Thursday, March 29, 2007

March 29:


Two months after the signing of the Vietnam peace agreement, the last
U.S. combat troops leave South Vietnam as Hanoi frees the remaining
American prisoners of war held in North Vietnam. America's direct
eight-year intervention in the Vietnam War was at an end. In Saigon,
some 7,000 U.S. Department of Defense civilian employees remained
behind to aid South Vietnam in conducting what looked to be a fierce
and ongoing war with communist North Vietnam.

In 1961, after two decades of indirect military aid, U.S. President
John F. Kennedy sent the first large force of U.S. military personnel
to Vietnam to bolster the ineffectual autocratic regime of South
Vietnam against the communist North. Three years later, with the South
Vietnamese government crumbling, President Lyndon B. Johnson ordered
limited bombing raids on North Vietnam, and Congress authorized the
use of U.S. troops. By 1965, North Vietnamese offensives left
President Johnson with two choices: escalate U.S. involvement or
withdraw. Johnson ordered the former, and troop levels soon jumped to
more than 300,000 as U.S. air forces commenced the largest bombing
campaign in history.

During the next few years, the extended length of the war, the high
number of U.S. casualties, and the exposure of U.S. involvement in war
crimes, such as the massacre at My Lai, helped turn many in the United
States against the Vietnam War. The communists' Tet Offensive of 1968
crushed U.S. hopes of an imminent end to the conflict and galvanized
U.S. opposition to the war. In response, Johnson announced in March
1968 that he would not seek reelection, citing what he perceived to be
his responsibility in creating a perilous national division over
Vietnam. He also authorized the beginning of peace talks.

In the spring of 1969, as protests against the war escalated in the
United States, U.S. troop strength in the war-torn country reached its
peak at nearly 550,000 men. Richard Nixon, the new U.S. president,
began U.S. troop withdrawal and "Vietnamization" of the war effort
that year, but he intensified bombing. Large U.S. troop withdrawals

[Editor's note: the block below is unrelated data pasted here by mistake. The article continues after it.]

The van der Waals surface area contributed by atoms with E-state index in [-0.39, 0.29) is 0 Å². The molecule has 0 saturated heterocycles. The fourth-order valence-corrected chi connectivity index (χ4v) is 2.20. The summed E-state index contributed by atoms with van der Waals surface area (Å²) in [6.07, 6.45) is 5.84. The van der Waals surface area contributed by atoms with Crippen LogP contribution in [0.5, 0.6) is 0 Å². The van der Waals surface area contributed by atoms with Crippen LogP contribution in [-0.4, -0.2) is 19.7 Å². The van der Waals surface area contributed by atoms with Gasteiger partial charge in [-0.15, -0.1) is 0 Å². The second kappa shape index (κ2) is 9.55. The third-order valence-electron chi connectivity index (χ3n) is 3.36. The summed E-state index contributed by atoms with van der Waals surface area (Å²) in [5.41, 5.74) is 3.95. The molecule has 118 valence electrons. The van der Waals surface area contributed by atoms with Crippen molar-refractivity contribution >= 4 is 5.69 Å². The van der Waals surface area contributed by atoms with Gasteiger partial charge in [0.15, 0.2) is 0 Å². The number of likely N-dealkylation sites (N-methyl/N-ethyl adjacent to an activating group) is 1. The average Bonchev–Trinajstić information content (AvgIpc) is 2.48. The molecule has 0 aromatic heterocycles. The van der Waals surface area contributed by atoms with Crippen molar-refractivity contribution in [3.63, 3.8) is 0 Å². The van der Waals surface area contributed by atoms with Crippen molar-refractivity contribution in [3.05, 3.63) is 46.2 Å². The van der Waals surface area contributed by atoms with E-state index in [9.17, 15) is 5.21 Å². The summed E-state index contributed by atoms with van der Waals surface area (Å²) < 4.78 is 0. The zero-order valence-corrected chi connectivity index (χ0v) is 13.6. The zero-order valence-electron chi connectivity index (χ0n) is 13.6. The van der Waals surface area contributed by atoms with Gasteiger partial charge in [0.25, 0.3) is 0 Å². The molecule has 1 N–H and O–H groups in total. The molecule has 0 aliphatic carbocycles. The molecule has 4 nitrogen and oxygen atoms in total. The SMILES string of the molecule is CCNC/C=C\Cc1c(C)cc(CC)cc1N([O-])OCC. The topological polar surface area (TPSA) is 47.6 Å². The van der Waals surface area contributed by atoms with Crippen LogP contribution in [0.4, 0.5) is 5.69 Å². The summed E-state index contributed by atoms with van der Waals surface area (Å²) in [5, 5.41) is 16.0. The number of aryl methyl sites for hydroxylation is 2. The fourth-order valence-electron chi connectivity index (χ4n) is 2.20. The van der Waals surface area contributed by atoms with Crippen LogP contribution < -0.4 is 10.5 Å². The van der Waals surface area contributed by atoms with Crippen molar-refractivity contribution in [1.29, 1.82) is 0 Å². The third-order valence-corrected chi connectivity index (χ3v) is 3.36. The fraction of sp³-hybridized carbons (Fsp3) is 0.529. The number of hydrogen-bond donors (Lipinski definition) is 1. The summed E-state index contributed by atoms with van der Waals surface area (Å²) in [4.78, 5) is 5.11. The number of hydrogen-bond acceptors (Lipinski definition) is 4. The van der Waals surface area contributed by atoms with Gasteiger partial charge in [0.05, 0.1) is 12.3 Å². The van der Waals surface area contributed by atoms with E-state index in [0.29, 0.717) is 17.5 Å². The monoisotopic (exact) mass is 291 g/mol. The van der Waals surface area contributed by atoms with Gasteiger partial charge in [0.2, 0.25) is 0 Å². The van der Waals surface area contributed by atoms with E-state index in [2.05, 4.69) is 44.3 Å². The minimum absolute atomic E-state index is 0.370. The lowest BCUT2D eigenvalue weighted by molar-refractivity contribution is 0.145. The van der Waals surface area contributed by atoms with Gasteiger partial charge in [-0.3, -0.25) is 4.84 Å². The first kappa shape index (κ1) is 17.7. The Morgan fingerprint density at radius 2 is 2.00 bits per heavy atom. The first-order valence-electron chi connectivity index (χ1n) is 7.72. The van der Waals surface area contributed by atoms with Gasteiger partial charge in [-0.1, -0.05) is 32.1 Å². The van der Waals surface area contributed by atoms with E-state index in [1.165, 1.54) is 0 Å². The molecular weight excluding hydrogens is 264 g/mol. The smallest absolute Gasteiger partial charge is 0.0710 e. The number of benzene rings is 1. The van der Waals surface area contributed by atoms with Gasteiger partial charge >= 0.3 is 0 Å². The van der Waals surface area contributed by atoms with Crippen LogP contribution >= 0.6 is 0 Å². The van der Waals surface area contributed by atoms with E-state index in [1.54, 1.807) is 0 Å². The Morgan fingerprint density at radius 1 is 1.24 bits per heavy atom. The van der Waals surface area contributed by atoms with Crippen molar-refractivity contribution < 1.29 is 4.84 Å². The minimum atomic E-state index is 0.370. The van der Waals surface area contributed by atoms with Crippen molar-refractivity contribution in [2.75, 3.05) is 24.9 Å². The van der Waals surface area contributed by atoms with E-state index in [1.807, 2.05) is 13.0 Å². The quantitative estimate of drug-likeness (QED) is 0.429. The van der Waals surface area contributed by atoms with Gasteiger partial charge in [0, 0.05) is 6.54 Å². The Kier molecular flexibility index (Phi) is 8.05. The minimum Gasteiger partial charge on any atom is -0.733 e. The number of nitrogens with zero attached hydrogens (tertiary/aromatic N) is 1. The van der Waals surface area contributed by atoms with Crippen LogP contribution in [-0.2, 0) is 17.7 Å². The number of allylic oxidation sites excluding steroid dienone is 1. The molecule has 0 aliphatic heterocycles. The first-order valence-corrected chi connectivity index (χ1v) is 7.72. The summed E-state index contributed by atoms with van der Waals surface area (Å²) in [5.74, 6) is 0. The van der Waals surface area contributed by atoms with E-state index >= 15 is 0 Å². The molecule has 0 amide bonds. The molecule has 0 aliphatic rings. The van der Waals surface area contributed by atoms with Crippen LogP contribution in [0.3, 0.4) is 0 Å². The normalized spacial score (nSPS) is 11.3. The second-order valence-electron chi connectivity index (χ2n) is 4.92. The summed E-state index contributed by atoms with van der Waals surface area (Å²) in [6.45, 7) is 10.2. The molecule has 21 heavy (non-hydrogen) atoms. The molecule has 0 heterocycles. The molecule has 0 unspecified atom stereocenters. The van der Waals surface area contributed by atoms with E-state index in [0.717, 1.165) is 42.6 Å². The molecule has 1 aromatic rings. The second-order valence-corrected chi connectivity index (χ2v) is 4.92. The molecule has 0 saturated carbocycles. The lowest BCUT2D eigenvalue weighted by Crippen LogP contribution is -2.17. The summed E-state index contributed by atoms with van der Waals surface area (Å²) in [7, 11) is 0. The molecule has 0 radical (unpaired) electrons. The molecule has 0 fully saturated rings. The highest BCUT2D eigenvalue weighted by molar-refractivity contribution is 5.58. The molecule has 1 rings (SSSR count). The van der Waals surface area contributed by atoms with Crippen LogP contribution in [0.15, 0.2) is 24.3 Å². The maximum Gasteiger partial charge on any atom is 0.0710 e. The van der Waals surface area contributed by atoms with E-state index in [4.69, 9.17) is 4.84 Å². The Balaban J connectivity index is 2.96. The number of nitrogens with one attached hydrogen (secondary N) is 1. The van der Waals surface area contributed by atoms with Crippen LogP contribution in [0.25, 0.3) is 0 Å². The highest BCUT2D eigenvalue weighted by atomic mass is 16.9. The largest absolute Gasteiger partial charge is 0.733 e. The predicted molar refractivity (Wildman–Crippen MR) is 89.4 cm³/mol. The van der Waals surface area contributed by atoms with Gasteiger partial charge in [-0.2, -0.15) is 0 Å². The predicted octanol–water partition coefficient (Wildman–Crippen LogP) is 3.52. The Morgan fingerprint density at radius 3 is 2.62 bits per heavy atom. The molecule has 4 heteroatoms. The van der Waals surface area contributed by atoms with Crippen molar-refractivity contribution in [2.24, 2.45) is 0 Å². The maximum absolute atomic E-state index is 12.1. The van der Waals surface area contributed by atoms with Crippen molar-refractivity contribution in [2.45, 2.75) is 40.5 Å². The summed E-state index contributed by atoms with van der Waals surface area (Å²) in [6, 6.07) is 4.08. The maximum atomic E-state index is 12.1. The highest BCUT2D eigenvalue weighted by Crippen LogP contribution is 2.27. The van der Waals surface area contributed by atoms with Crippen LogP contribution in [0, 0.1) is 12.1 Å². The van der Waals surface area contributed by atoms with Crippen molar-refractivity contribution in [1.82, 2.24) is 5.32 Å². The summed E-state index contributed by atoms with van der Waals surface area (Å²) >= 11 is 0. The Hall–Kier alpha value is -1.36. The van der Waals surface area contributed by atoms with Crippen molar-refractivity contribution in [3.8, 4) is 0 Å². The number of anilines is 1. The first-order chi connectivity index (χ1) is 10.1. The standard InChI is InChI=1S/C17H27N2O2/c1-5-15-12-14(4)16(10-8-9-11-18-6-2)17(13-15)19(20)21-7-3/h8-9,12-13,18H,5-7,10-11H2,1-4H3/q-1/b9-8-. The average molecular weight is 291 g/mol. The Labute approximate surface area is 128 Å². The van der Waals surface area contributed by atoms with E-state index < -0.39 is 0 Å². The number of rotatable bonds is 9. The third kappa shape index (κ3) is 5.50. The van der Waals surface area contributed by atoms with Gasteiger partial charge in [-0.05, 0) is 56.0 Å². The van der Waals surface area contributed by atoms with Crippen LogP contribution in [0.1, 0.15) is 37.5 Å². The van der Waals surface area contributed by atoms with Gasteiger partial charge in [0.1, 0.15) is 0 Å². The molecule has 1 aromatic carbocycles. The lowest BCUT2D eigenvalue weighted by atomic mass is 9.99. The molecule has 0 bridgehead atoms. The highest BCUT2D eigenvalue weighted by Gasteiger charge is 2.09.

continued in the early 1970s as President Nixon expanded air and
ground operations into Cambodia and Laos in attempts to block enemy
supply routes along Vietnam's borders. This expansion of the war,
which accomplished few positive results, led to new waves of protests
in the United States and elsewhere.

Finally, in January 1973, representatives of the United States, North
and South Vietnam, and the Vietcong signed a peace agreement in Paris,
ending the direct U.S. military involvement in the Vietnam War. Its
key provisions included a cease-fire throughout Vietnam, the
withdrawal of U.S. forces, the release of prisoners of war, and the
reunification of North and South Vietnam through peaceful means. The
South Vietnamese government was to remain in place until new elections
were held, and North Vietnamese forces in the South were not to
advance further nor be reinforced.

In reality, however, the agreement was little more than a face-saving
gesture by the U.S. government. Even before the last American troops
departed on March 29, the communists violated the cease-fire, and by
early 1974 full-scale war had resumed. At the end of 1974, South
Vietnamese authorities reported that 80,000 of their soldiers and
civilians had been killed in fighting during the year, making it the
most costly of the Vietnam War.

On April 30, 1975, the last few Americans still in South Vietnam were
airlifted out of the country as Saigon fell to communist forces. North
Vietnamese Colonel Bui Tin, accepting the surrender of South Vietnam
later in the day, remarked, "You have nothing to fear; between
Vietnamese there are no victors and no vanquished. Only the Americans
have been defeated." The Vietnam War was the longest and most
unpopular foreign war in U.S. history and cost 58,000 American lives.
As many as two million Vietnamese soldiers and civilians were killed.

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